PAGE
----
Over the summer you have been sending countless emails and college golf resumes off to college coaches, not to mention the relentless follow-ups and voicemails. Although the collegiate golf recruiting process is tedious at times, persistence does pay off. As we approach the end of the summer months, college campus visits peak for high school golfers nationally. College campus visits are exciting, but it is important you are well prepared to make a good impression on the college coach. In this article I will highlight some best practices to prepare for a campus visit with a college golf coach.
Official vs. unofficial visit
Many times golfers and parents will ask what is the difference between an official and unofficial visit. In short, the only difference is who is paying for the visit (travel, lodging, entertainment). An “unofficial visit” is any visit made by you or your parents to a college campus paid for by you or your parents. An “official visit” is any visit made by you or your parents to a college campus paid for by the college. These expenses may include: transportation, room and meals and reasonable entertainment expenses.
When can I take these visits?
Unofficial Visit: Coaches or athletic staff of a college cannot engage with a student athlete on an unofficial visit before August 1st of a student athlete’s Junior year. A student athlete can still visit a college before that time, but cannot schedule a meeting or visit with the coach while on campus.
Official Visit: Families can go on an official visit to meet with a college coach starting August 1st before their Junior year.
**This is for NCAA DI & DII schools
As simple as it may seem, it is important that you dress appropriately for a college campus visit, especially if you are able to meet with the coach. The biggest item to remember here is to be yourself, but also you want to avoid making a bad first impression to the coach. What to avoid: Jeans (you wouldn’t wear jeans on the golf course would you?), any shirts with profanity or in appropriate logos, wrinkled clothes, dirty sneakers. Try to avoid wearing a hat while with the coach, signaling a small sign of respect. You don’t have to wear a suit and tie, but ask yourself if you what you are wearing is making a positive first impression to the college coach you are meeting.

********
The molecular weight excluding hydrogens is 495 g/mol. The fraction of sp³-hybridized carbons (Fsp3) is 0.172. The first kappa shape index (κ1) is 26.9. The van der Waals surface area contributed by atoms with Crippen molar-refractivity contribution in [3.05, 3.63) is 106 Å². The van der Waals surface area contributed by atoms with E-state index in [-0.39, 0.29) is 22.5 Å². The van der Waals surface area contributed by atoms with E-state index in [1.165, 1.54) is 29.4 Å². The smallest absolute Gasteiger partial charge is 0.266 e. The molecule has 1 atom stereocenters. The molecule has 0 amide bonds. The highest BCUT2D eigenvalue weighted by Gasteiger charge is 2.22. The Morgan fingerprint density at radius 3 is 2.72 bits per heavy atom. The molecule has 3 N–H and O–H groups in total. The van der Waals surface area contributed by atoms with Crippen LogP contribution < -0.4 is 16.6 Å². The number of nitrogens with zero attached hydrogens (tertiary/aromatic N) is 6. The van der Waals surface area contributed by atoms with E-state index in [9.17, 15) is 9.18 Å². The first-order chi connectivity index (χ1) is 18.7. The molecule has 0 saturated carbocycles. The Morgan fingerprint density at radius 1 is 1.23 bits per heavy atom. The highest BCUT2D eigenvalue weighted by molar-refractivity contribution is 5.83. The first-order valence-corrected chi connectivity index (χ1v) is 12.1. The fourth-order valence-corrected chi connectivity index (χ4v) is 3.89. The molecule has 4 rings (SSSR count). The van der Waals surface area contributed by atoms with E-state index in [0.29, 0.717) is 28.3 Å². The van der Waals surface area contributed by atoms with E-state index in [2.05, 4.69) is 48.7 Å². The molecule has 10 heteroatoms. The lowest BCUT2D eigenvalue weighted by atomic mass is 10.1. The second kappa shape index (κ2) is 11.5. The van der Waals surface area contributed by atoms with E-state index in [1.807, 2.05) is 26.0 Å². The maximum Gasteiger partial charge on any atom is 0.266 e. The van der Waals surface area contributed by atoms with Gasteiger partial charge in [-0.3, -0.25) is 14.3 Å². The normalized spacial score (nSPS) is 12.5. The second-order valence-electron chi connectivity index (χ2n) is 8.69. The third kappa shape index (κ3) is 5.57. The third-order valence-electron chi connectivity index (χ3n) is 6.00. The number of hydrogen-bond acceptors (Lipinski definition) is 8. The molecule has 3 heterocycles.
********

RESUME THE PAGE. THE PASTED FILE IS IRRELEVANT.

Photo Credit: Johnson and Wales University
Who talks? Parents or athletes?
Asking Mom and/or Dad to join you on a campus visit is a great idea. However, it’s important to understand who needs to do the talking and when. If you are able to sit down with the coach in their office, make sure that YOU the student athlete answer any questions the coach directs at you, not your parents. When the talks turn more toward scholarships, cost and financial aid, it is totally appropriate for your parents to join in the conversation. Keep in mind that the college coach is interviewing you to play for your team, not your parents. Be prepared to answer questions and give honest and truthful answers.
Questions to ask /scholarship talk
When you are visiting with a college coach, it is important to have questions prepared to ask and these questions can vary from school to school. Your goal needs to be that when you leave campus that day, every question you had for the coach going into the visit should be answered.
The scholarship talk with the coach can be a bit awkward, but if you frame the questions in the right way, you will impress the coach and get answers you are looking for. Here is a good example on how to ask about scholarship money:
“What is a typical scholarship range for an incoming freshman with a game at my level? And what would I have to accomplish early in my collegiate career to realize an increase in that scholarship?”
Scholarship timing is also important to ask:
“Is there a timeline that I need to be following to give you my final decision by?”
Photo Credit: Middlebury Athletics
Meeting the team
If the opportunity presents itself to meet the team and some of the players, take advantage! It is crucial that you get to know the overall culture and feel of the school and team before making a decision whether or not to attend. Ask questions to the team, get to know what they like about the school, what they don’t, what is a typical day like etc. The more questions you can ask, the better prepared you will be to make the right decision for your college golf years.
Don’t just take it from me, check out this article from Andrew Tursky, a former NCAA Division I collegiate golfer and now editor in chief of GolfWRX, highlighting important factors of what to look for during your campus visit
Next steps and follow up techniques post visit
After the visit, it is important to ask the coach about easiest way to communicate with them and how often to stay in touch. If there were talks on scholarship or a playing opportunity, understanding the timeline is crucial. Be sure to send the coach a hand written thank you card. Small things like this can go a long way putting you over the top from another player with a similar game.
Be yourself on the visit, ask questions, be respectful and polite to anyone you meet on campus. These visits are a big step in getting you closer to realizing your dream and goal of becoming a collegiate golfer!